This article appeared online at TheNewAmerican.com on Friday, August 5, 2016:
A dark horse who appeared out of the Wisconsin woodwork, businessman Paul Nehlen, was reportedly neck-and-neck with House Speaker Paul Ryan (shown) in the primary polls taken in early July. Pundits pooh-poohed those polls as being unreliable, but Ryan has since adjusted his primary campaign strategy to keep the public from asking him “unscripted” questions, queries that Nehlen keeps raising. Ryan doesn’t want to become another Eric Cantor, the former House Majority Leader who lost to a nobody in 2014.
Nehlen suddenly became a national figure and symbol of the country’s populist uprising on Tuesday when Donald Trump turned Ryan’s words into a quasi-endorsement of Nehlen. Back in May, when asked if he was ready to endorse Donald Trump for the presidency, Ryan waffled: “I’m just not ready to do that at this point. I’m not there right now.” Trump trumpeted his response immediately:
I am not ready to support Speaker Ryan’s agenda. Perhaps in the future we can work together and come to an agreement about what is best for the American people.
They have been treated so badly for so long that it is about time for politicians to put them first.
Trump doubled down on these comments on Thursday in an interview with the Washington Post when he was asked if he now supported Ryan in his primary race against Nehlen:
I like Paul [Ryan], but these are horrible times for our country. We need very strong leadership. We need very, very strong leadership.
And I’m just not quite there yet. I’m not quite there yet.
Then he praised Nehlen for running “a very good campaign” against Ryan.
Part of Ryan’s campaign to keep his seat in the House is to inundate his newcomer opponent with political ads. Nehlen has raised less than $500,000 while Ryan has nearly $6 million in his political war chest. Another part is to avoid debating Nehlen in public. The final part is to stay away from public town hall meetings where he is likely to asked the tough questions that Nehlen keeps raising.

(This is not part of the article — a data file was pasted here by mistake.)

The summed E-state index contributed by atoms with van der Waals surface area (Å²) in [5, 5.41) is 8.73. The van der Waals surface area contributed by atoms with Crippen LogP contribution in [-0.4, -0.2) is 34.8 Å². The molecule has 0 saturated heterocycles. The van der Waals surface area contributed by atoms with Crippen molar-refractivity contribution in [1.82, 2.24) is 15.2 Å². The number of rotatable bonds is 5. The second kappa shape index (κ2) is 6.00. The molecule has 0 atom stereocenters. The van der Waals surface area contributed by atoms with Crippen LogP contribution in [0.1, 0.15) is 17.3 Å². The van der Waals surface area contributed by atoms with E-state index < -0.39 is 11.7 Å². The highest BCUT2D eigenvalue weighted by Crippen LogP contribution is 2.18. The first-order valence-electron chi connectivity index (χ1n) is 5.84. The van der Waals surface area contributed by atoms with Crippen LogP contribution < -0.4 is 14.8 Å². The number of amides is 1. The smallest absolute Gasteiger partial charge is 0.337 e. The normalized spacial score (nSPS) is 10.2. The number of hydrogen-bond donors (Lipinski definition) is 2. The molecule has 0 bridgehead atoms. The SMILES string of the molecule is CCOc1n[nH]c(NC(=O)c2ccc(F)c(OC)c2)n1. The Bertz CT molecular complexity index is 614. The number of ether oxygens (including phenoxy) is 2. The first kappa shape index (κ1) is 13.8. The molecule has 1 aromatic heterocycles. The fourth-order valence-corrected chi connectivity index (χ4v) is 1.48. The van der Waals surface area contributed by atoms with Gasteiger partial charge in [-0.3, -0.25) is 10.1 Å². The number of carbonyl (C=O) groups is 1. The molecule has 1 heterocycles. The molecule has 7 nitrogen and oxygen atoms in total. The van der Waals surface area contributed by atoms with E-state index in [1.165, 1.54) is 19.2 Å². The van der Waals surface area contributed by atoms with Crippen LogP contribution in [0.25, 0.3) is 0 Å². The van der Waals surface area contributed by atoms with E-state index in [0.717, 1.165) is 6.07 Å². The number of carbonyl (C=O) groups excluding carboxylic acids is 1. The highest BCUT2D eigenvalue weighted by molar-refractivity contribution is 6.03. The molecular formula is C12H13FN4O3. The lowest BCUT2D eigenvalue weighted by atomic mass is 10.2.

On the Trans Pacific Partnership (TPP) and illegal immigration, Nehlen said:
I’m supporting Donald Trump because Donald Trump is against this trade deal, this Trans Pacific Partnership, this job-killing trade deal that is going to bring cheap labor into this country.
[It’s] going to disproportionately hurt blacks and immigrants who are already here.
Mr. Trump is also for securing the border, which Mr. Ryan is against.
Nehlen thinks he could run on the TPP issue alone and beat Ryan:
Paul Ryan whipped [up] the votes to get fast track Trade Promotion Authority to sell our jobs to foreign countries. He absolutely worked on that. Paul Ryan owns it. He can’t say he doesn’t agree with it.
Nehlen said that Ryan’s backtracking on the TPP is strictly political: “Paul is withholding his support for the TPP [only] because he believes President Obama did a poor job negotiating [it].”
On open borders Nehlen reminds his audiences that Ryan supported the Senate’s “Gang of Eight” amnesty bill in 2013 and tells them what Rep. Luis Gutierrez — a hard core left-wing Democrat from Illinois — said when supporting him for speaker: “He would be good for the country. He would be good for the Republican Party. Paul Ryan is the kind of individual that would work with people on the other side of the aisle, and that’s what we need.”
Nehlen is taking advantage of being from Wisconsin’s First District, one of the most conservative in the country, reminding his audiences that Ryan has represented them since 1999, but has failed to keep his oath to support and defend the Constitution. In an interview with The New American, Nehlen said:
I’m a firm believer in the Tenth Amendment.
Let’s work backwards. I’m a Wisconsin taxpayer, but I pay federal taxes for the federal government to money-launder it and send back 70 cents on the dollar back to Wisconsin.
Why shouldn’t I just send my 70 cents to Wisconsin, and keep my 30 cents, and not have these [federal] hooks in my state from the Department of Education and these other agencies?
Nehlen also is using Ryan’s record over Planned Parenthood (failing to defund it), Common Core (Ryan supports it), the Export-Import Bank (Ryan engineered its reauthorization), and the Puerto Rico bondholder bailout (Ryan supported it) to build his case. Whether that is enough (along with Trump’s quasi-endorsement) to send the upstart to Washington and Ryan into political oblivion, Wisconsin voters, and the rest of the country, will know soon enough. The primary election is on Tuesday.